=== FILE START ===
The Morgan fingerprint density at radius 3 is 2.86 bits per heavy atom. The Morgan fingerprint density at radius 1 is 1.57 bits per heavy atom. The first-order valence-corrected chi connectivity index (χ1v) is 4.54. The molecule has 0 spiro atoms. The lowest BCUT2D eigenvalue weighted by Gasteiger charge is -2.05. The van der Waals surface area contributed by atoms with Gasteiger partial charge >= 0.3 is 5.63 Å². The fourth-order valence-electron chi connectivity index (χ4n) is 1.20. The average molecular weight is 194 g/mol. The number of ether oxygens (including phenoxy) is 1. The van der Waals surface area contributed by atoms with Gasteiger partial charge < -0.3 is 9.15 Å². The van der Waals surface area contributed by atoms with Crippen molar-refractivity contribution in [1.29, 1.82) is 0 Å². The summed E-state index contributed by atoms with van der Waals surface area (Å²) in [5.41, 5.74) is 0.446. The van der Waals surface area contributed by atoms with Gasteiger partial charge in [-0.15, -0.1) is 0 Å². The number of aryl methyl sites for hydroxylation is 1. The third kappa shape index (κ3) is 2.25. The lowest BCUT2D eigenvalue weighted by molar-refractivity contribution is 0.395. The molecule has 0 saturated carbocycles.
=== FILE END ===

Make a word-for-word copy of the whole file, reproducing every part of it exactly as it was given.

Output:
The Morgan fingerprint density at radius 3 is 2.86 bits per heavy atom. The Morgan fingerprint density at radius 1 is 1.57 bits per heavy atom. The first-order valence-corrected chi connectivity index (χ1v) is 4.54. The molecule has 0 spiro atoms. The lowest BCUT2D eigenvalue weighted by Gasteiger charge is -2.05. The van der Waals surface area contributed by atoms with Gasteiger partial charge >= 0.3 is 5.63 Å². The fourth-order valence-electron chi connectivity index (χ4n) is 1.20. The average molecular weight is 194 g/mol. The number of ether oxygens (including phenoxy) is 1. The van der Waals surface area contributed by atoms with Gasteiger partial charge < -0.3 is 9.15 Å². The van der Waals surface area contributed by atoms with Crippen molar-refractivity contribution in [1.29, 1.82) is 0 Å². The summed E-state index contributed by atoms with van der Waals surface area (Å²) in [5.41, 5.74) is 0.446. The van der Waals surface area contributed by atoms with Gasteiger partial charge in [-0.15, -0.1) is 0 Å². The number of aryl methyl sites for hydroxylation is 1. The third kappa shape index (κ3) is 2.25. The lowest BCUT2D eigenvalue weighted by molar-refractivity contribution is 0.395. The molecule has 0 saturated carbocycles.